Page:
2016 Election

How steep is Sanders' 'uphill climb' when it comes to pledged delegates?

Math vs. Momentum: The Bernie Sanders story
Math vs. Momentum: The Bernie Sanders story

    JUST WATCHED

    Math vs. Momentum: The Bernie Sanders story

MUST WATCH

Math vs. Momentum: The Bernie Sanders story 02:11

Story highlights

  • Sen. Sanders still lags behind Hillary Clinton by 294 pledged delegates, even after a big win in West Virginia
  • Sanders claims his campaign could end up with more pledged delegates by the end of the primaries

Washington (CNN)The delegate math isn't on Sen. Bernie Sanders' side. Even after garnering 51.4% of West Virginia's Democratic primary vote, Sanders collected only seven more pledged delegates than Hillary Clinton. Clinton still leads Sanders in pledged delegates by 294.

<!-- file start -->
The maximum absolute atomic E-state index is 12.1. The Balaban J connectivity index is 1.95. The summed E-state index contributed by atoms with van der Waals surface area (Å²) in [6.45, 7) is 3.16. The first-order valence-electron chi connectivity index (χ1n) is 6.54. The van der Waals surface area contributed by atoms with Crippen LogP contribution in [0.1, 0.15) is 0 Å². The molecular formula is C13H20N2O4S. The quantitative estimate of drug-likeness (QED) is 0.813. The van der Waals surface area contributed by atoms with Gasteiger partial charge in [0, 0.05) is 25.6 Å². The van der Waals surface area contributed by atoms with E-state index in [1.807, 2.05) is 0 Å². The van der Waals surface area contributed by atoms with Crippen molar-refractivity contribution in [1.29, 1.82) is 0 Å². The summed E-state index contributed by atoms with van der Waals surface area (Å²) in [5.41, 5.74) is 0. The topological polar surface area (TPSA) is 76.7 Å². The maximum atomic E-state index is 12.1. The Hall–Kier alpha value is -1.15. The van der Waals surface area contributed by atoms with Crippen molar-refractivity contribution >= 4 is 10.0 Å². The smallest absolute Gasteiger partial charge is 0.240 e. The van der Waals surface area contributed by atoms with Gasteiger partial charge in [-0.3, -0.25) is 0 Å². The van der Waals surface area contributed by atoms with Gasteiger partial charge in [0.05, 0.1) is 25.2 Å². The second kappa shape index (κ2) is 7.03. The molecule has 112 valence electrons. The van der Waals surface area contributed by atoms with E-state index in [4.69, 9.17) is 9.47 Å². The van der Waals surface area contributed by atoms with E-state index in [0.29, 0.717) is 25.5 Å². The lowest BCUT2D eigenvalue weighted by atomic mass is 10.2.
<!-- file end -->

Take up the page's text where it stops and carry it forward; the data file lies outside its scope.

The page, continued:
But when it comes to momentum, the Sanders camp says it's on a roll and they won't stop until the Democratic National Convention in July.
    On Wednesday, the Vermont senator urged his supporters the primaries were far from over. "If we do really well in the next eight contests, we can end up with more pledged delegates than Secretary Clinton," he said at a Billings, Montana, rally.
    But is that statement actually true? It depends how you define "really well." CNN's Chief National Correspondent John King crunched the numbers and Sanders would need 67% of the remaining pledged delegates -- not counting superdelegates -- to beat Clinton by one pledged delegate. But that number doesn't get him to the 2,383 delegates needed to clinch the Democratic nomination. Counting superdelegates, Sanders is mathematically blocked from capturing the Democratic nomination on the first ballot in July unless some of the superdelegates switch allegiance from Clinton to Sanders.
    So it's possible for Sanders to win, but if the past primaries of this cycle tell us anything, it's not probable.
    That doesn't even factor in superdelegates. Clinton has 516 superdelegates pledged to her, compared to Sanders' 41, so even if he finished strong, if all the superdelegates stayed with Clinton, those would put her over the 2,383 threshold needed to win the Democratic nomination.